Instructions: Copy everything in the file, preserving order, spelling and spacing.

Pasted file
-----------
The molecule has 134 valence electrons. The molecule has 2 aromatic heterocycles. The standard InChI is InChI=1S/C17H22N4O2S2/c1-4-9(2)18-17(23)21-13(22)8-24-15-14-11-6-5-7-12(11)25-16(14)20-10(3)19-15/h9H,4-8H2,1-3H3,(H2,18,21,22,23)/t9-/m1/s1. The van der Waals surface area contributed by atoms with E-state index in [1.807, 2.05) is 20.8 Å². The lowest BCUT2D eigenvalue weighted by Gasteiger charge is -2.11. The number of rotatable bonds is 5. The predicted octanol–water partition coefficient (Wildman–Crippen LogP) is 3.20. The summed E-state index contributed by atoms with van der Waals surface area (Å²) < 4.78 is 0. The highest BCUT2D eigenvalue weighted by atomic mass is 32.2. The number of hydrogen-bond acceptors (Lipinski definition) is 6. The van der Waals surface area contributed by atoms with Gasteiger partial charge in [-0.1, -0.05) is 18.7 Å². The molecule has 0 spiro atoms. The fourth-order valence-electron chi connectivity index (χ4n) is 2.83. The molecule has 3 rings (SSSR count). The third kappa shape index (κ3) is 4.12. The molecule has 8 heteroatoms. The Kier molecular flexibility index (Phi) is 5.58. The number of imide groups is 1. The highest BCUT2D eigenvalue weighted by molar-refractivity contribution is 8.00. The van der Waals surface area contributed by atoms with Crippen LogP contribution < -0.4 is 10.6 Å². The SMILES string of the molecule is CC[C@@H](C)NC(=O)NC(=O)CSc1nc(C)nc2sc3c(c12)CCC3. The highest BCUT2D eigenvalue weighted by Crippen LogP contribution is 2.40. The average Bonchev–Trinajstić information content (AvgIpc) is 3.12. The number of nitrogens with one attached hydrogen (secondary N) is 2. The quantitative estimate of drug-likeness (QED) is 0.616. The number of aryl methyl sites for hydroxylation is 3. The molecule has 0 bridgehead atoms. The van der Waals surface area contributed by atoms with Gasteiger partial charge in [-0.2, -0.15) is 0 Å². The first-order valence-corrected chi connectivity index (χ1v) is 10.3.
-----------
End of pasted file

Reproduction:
The molecule has 134 valence electrons. The molecule has 2 aromatic heterocycles. The standard InChI is InChI=1S/C17H22N4O2S2/c1-4-9(2)18-17(23)21-13(22)8-24-15-14-11-6-5-7-12(11)25-16(14)20-10(3)19-15/h9H,4-8H2,1-3H3,(H2,18,21,22,23)/t9-/m1/s1. The van der Waals surface area contributed by atoms with E-state index in [1.807, 2.05) is 20.8 Å². The lowest BCUT2D eigenvalue weighted by Gasteiger charge is -2.11. The number of rotatable bonds is 5. The predicted octanol–water partition coefficient (Wildman–Crippen LogP) is 3.20. The summed E-state index contributed by atoms with van der Waals surface area (Å²) < 4.78 is 0. The highest BCUT2D eigenvalue weighted by atomic mass is 32.2. The number of hydrogen-bond acceptors (Lipinski definition) is 6. The van der Waals surface area contributed by atoms with Gasteiger partial charge in [-0.1, -0.05) is 18.7 Å². The molecule has 0 spiro atoms. The fourth-order valence-electron chi connectivity index (χ4n) is 2.83. The molecule has 3 rings (SSSR count). The third kappa shape index (κ3) is 4.12. The molecule has 8 heteroatoms. The Kier molecular flexibility index (Phi) is 5.58. The number of imide groups is 1. The highest BCUT2D eigenvalue weighted by molar-refractivity contribution is 8.00. The van der Waals surface area contributed by atoms with Crippen LogP contribution < -0.4 is 10.6 Å². The SMILES string of the molecule is CC[C@@H](C)NC(=O)NC(=O)CSc1nc(C)nc2sc3c(c12)CCC3. The highest BCUT2D eigenvalue weighted by Crippen LogP contribution is 2.40. The average Bonchev–Trinajstić information content (AvgIpc) is 3.12. The number of nitrogens with one attached hydrogen (secondary N) is 2. The quantitative estimate of drug-likeness (QED) is 0.616. The number of aryl methyl sites for hydroxylation is 3. The molecule has 0 bridgehead atoms. The van der Waals surface area contributed by atoms with Gasteiger partial charge in [-0.2, -0.15) is 0 Å². The first-order valence-corrected chi connectivity index (χ1v) is 10.3.